It might be noted that these fish were introduced by shipping vessels that take on large amounts of water in one part of the world and then dump it back into the ocean in another part. Thus, lionfish larvae, among other ocean creatures, are introduced to non-native regions. Without controlling the introduction method, fishing them wont solve the problem and they will establish themselves just as fast as breeding.
Here's a picture of my lion (P. antennata):
He may look cute but he spits water when he's hungry. Which is always.
I didn't know that lion fish are becoming pests in oceans. SOrry for my term.
But I really like lion fishes. They look so brave.
Would it be possible to contain the invasion through hunting? I know they've made it into and around the Florida coast, but the populations here seem much less than their Bahama brethren. (I dive around Miami a lot, so my evidence that the populations are smaller here is anecdotal, so take that for what it is.)
how long does a species have to live somewhere before that area becomes its 'native region'?
on the short (human lifespan) timescale perhaps people will view the change in biodiversity as bad, but on longer timescales evolution will ensure a balance.
The most likely vector of the invasive lionfish population is many accidental and deliberate releases of captured specimens. There is a theory about lionfish larvae in ballast water, but there is no evidence to support this theory (however, we do know many invasive species are transported this way so we cannot totally discount it). if you do some basic research on this HUGE problem you will find most scientists dont think that LF were transported this way..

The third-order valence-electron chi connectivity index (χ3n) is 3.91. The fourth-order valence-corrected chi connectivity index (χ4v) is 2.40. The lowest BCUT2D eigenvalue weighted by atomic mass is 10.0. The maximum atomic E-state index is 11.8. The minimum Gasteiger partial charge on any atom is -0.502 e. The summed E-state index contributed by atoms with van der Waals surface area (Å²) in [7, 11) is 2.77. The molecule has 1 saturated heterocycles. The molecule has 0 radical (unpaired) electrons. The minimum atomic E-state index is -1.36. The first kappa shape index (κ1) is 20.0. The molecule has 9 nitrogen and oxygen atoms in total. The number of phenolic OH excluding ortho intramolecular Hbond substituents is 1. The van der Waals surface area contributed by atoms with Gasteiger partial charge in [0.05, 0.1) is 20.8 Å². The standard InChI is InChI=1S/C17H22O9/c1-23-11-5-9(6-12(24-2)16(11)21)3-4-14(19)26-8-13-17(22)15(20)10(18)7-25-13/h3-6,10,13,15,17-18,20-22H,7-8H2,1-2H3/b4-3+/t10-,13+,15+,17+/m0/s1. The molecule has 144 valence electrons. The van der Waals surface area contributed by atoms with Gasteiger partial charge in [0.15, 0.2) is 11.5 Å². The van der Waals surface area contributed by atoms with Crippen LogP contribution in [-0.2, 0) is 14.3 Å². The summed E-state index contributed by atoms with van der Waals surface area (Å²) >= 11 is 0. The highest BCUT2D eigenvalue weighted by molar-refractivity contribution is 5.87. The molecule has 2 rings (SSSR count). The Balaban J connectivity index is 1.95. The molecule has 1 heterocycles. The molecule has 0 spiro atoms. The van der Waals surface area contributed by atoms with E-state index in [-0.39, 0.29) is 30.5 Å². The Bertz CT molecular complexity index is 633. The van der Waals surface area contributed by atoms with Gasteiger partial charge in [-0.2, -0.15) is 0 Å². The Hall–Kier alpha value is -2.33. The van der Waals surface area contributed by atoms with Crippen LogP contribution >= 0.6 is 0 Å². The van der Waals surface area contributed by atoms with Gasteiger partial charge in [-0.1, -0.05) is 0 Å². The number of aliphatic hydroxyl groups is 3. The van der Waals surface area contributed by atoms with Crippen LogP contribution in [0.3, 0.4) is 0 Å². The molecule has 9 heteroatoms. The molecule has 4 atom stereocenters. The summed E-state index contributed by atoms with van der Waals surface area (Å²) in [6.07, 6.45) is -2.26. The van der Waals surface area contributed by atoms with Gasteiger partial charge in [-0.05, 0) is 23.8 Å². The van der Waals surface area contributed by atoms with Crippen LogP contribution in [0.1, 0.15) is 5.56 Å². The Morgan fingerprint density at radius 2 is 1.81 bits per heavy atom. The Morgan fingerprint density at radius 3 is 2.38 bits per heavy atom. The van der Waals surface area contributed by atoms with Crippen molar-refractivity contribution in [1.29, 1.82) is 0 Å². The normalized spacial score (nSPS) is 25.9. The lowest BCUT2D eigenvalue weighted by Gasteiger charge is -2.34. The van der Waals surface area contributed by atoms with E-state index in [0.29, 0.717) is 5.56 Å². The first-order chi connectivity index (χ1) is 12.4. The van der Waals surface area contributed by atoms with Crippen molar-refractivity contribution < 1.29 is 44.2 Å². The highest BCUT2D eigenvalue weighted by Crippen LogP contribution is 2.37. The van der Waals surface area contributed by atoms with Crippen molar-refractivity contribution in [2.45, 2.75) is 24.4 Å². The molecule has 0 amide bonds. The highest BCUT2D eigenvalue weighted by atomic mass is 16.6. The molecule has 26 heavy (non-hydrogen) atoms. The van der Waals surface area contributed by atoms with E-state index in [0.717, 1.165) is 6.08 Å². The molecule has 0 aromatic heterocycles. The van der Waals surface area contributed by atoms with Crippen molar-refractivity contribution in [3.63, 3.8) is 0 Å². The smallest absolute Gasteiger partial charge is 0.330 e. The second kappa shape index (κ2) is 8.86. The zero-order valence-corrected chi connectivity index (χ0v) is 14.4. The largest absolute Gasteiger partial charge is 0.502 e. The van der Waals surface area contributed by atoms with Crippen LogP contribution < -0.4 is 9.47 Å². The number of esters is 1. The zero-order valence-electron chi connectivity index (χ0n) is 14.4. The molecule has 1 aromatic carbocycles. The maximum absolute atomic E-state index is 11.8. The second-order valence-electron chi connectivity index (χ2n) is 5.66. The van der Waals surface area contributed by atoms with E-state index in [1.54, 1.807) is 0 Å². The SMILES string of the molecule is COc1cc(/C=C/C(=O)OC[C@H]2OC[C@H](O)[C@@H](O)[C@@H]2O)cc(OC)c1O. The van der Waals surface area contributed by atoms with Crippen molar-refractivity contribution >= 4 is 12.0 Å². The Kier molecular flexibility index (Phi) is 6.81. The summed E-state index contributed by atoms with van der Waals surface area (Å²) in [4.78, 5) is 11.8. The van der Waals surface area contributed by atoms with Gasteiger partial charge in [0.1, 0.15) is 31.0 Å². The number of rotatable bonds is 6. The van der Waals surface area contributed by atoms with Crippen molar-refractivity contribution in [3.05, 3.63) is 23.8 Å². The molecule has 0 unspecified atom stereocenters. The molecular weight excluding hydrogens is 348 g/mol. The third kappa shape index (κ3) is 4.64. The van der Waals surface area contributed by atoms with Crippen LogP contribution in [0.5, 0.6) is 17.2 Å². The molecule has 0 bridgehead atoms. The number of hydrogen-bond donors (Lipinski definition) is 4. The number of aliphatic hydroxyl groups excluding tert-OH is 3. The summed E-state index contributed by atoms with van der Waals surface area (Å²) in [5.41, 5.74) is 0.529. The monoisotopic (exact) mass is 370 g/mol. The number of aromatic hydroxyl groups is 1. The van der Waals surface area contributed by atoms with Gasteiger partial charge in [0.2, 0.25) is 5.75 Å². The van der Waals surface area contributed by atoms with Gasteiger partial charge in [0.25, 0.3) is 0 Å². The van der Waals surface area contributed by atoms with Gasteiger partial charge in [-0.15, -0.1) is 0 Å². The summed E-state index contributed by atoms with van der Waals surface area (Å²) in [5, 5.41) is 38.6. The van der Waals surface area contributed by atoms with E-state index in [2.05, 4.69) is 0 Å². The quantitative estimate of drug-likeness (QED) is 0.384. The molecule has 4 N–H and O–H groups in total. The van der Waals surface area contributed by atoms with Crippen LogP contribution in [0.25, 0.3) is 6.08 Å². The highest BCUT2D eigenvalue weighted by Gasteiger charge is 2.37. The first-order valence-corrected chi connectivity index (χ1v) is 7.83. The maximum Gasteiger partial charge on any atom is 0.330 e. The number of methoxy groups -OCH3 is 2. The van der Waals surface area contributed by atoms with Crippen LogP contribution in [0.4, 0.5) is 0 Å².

Great blog! thanks for passing on this paper! I have created a Lionfish Awareness and Elimination scuba course in Bonaire and we are having some sucess, but this model puts things in perspective a little more clearly. It varies a little from the Morris model however, and i am wondering if you have any thoughts on which model you would consider to be more accurate?
Are they tasty?
But, do they taste good?
Even if they don't taste great - do they taste palatable enough that they can be shredded into fish sticks or pig food and such.
The fish don't have to be eaten to be useful. In fact, catching, filleting, distributing... all according to regulatory standards... that's difficult! All that fish could probably be useful as a local fertilizer or fish meal for aquaculture, though.
Yes, they are very tasty! Eat more lionfish!!
Lionfish are gorgeous animals. Simply beautiful. (My husband disagrees; he thinks they're hideous. I guess it's in the eye of the beholder.) But fishing them out seemed impractical before; I didn't realize how just much so. To me, one of the major problems is that fishing involves bycatch. There's no way we can fish them to extirpation without severely damaging other fish populations in the area. They're a good target for no-limit fishing (except for how careful a fisherman has to be with those spines -- the venom is excruciating), except I do have to wonder just how you go about processing the fish without risking excruciating agony if you get poked by a fin.
Great (if depressing) article,
I was wondering, is it known what keeps lionfish under control in the Indopacific? I've dived around the western Indian Ocean for a while, and I don't know of any species that would actively predate lionfish -the spines appear to be just too effective. Am I just missing something?
that translates to somewhere between 800 million and 1.5 billion lionfish annually. That's a LOT of lionfish
Lez maek cooperashun
U gez fish in canz we taeke care of rest
Great article Christy (as usual!) I too have a love hate relationship with Lionfish... Love them in the Indo-Pacific, hate them in the Atlantic.
As a not (for further depressing info) our DSO just got back from a second trip deep diving the Bahamas (diving on a 6000' drop wall = AWESOME! if slightly scary!) They saw Lionfish below 350' and in one dive counted 8 below 200'
That's a pretty significant number (from one dive) below recreational diving depths, and in areas that really aren't fishable by surface fishing methods.
Great article! Do you know what method of fishing they would use to catch them (i.e. jigging, longline etc.)? As was previously mentioned by-catch would become enormous. Even if you conservatively estimated a 10% by-catch rate, that would equal 80-150 million non-target species based on the given 800 million-1.5 billion range. You could use a more target method of fishing (like jigging or trolling) but the fishing effort needed would be huge!